From Publishers Weekly
Starred Review. Skibell's fat, cheeky, and sweeping latest begins in early 1895 Austria when his endearing protagonist, young Dr. Jakob Sammelsohn, comes face-to-face with Sigmund Freud in a room full of mirrors that create an ironic "unending trail of Freuds." Eventually, the story follows Sammelsohn through the shadow of Freud, the arms of several lovers, and eventually to the Warsaw ghetto, providing a grand portrait of Eastern Europe, but it is the initial setup of Sammelsohn as a naiÌêve crucible for Freud's vicarious obsessions that makes Skibell (A Blessing on the Moon) more of a social satirist than a straightforward portraitist. In the figure of Sammelsohn, we see the timid makings of the modern psychoanalytic man: the young doctor is, at heart, a lonely romantic led into a bungle of overanalysis in a world "glittering with the usual accoutrements of late-century masquerade," sporting the foolish instrumentation of "monocles, lorgnettes, pince-nez, stickpins, watchfobs" and an "assortment of impractical hats." Skibell's delicious juxtaposition of Sammelsohn against the cocainesnorting Freud, and Sammelsohn's infatuation with the "cruel, vindictive, haughty, caustic, dismissive, even murderous" character of Emma Eckstein, one of Freud's patients, make for a magnetic collection of personalities.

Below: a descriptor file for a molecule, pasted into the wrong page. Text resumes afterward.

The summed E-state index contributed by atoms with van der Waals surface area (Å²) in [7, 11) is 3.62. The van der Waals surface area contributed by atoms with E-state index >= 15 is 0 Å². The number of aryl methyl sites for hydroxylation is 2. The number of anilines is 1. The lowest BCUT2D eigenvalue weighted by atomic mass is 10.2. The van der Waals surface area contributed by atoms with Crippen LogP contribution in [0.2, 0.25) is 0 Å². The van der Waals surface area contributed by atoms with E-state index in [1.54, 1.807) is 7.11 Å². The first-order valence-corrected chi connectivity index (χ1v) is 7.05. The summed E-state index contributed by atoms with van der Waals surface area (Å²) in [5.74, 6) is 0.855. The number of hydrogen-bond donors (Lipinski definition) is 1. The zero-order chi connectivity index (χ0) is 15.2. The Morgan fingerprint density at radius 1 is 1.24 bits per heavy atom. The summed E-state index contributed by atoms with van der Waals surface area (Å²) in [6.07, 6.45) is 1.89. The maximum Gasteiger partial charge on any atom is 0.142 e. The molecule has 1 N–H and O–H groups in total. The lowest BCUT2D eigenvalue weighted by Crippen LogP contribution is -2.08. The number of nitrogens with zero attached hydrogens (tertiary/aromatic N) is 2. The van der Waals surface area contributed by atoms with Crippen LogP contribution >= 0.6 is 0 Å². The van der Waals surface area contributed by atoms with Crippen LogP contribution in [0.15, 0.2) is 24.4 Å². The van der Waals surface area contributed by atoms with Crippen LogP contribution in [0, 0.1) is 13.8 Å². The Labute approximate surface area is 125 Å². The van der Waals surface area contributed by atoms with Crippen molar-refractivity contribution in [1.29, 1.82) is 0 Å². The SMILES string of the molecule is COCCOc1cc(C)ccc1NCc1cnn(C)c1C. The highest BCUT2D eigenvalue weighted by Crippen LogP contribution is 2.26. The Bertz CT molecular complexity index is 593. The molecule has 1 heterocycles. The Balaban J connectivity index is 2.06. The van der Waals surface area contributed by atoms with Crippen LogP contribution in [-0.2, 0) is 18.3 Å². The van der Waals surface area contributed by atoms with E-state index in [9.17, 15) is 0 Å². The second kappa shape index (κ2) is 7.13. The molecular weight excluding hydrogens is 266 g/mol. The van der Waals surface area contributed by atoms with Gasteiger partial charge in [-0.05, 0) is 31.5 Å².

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*Starred Review* Skibell’s sweeping, imaginative epic chronicles the tumultuous life of an endearing protagonist, Dr. Jakob Sammelsohn, which includes a unique relationship with Sigmund Freud, the universal language movement, and WWII. In 1895 Vienna, Sammelsohn, an oculist, is love-struck by Emma Eckstein, one of Freud’s best-known patients. Sammelsohn’s pursuit of Eckstein becomes complicated when she is possessed by the spirit of Sammelsohn’s childhood bride, Ita, who committed suicide after being abandoned the day of their wedding. While Freud and Sammelsohn argue over the best treatment for Eckstein, Ita and Sammelsohn’s relationship deepens, culminating in a mystical scene. Later, Sammelsohn meets Dr. Ludovik Leyzer Zamenhof, creator of Esperanto, and becomes immersed in the language and its ideals of worldwide peace. One of Esperanto’s outspoken proponents is the wealthy Loë Bernfeld, with whom Sammelsohn quickly falls in love. Though the two marry, Ita continues to pursue Sammelsohn, making an inopportune appearance at a crucial delegation meeting. Finally, Sammelsohn’s journey brings him to the terrors of 1940 Warsaw, where, with the help of a rebbe, he embarks on an otherworldly voyage. Skibell (The English Disease, 2003) crafts a vivid, artfully clever tale grounded in turn-of-the century Europe. --Leah Strauss